One particular new member had a unique request. Aleksandr Viktorenko was preparing to blast off for the Mir space station that October. He asked the priest for a special blessing of the crew and rocket before launch, a revolutionary ceremony that has since become routine.

The congregation's next goal was a real church, and they set about raising money and scrounging supplies. They laid out a budget of 4.5 million rubles (about $150,000), augmented with truckloads of cinderblocks and other surplus building materials left behind when official construction projects were cancelled. Ground was broken late in 1997.

A church in Voronezh, Russia, donated bells. A monastery at Sergeyev Possad near Moscow donated icon panels. Cranes from space construction sites were loaned for the mounting of the domes. Last June, the church structure was completed and consecrated.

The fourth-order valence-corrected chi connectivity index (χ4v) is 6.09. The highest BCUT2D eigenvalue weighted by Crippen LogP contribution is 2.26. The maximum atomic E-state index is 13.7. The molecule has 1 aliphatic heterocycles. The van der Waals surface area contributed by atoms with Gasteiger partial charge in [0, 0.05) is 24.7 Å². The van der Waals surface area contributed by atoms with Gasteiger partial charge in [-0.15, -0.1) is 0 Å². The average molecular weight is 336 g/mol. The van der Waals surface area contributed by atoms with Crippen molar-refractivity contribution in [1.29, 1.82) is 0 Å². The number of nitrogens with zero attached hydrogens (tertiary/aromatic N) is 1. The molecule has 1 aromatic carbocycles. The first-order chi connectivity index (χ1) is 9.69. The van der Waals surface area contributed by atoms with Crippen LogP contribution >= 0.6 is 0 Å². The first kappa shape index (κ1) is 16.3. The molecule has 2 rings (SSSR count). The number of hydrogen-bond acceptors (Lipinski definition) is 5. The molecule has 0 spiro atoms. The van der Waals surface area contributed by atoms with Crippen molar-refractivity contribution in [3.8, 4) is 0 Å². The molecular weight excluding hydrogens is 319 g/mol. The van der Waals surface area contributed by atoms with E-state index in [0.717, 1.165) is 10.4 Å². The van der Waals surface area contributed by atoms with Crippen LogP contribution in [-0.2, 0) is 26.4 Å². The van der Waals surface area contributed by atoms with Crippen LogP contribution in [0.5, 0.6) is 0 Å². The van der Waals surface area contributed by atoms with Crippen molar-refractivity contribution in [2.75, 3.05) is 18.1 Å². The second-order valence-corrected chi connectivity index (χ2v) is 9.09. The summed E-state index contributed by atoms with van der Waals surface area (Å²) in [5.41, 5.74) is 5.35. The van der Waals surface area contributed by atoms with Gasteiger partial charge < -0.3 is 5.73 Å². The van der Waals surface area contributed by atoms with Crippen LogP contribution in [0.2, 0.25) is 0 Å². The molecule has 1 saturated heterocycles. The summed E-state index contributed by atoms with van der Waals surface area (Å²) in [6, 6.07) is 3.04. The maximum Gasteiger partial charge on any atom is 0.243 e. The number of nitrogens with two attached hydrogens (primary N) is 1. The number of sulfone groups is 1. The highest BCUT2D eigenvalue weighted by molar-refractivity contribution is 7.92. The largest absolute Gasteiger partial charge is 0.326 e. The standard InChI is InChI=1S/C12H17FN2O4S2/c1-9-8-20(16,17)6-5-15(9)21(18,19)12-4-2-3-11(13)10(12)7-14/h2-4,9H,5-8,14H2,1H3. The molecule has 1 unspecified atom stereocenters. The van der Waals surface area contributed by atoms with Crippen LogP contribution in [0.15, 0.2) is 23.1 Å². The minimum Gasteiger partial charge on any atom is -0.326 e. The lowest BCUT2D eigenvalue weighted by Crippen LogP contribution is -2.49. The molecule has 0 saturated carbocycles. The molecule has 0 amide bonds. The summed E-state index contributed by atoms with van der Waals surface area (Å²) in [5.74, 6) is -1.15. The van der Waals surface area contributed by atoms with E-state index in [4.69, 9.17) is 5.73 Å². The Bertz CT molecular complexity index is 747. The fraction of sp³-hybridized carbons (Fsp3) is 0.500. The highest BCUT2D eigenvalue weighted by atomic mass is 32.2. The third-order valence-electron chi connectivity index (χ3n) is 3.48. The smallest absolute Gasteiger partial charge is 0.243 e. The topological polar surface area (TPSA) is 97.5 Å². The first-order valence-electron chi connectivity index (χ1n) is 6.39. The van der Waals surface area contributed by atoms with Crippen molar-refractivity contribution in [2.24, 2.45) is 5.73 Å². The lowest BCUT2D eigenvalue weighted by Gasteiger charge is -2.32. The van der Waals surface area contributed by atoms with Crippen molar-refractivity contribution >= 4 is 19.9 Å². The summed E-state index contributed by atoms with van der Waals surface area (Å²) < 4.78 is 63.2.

Father Sergey also trained his aides and successors, including five retired military officers who entered the priesthood at Baikonur (Lenin's name was taken off the city in 1995). The priest is now dean of all Orthodox parishes in the northern half of Kazakhstan, where most Russian citizens are concentrated.

He attributes the church's success to the highly educated populace, most of whom work at the Baikonur Cosmodrome. "Nearly ninety percent of the population of Baikonur is comprised of people with a higher education," he told the Ekspress K newspaper in June. "I am convinced that educated people are able to progress much faster on a spiritual ladder, and the Baikonur parish is a shining example of this."

Father Sergey is also an enthusiast for space exploration, which he sees as making manifest the glory of God. "Man can go into space, that's good," he told the newspaper." "He can view unbounded horizons, other planets, and appreciate how wisely this entire gigantic "mechanism" was constructed, in which everything is computed literally to the millimeter. And every sane person, discovering all this knowledge himself must say, 'Glory to Thee, O Lord, Who hast so wondrously made it all.'"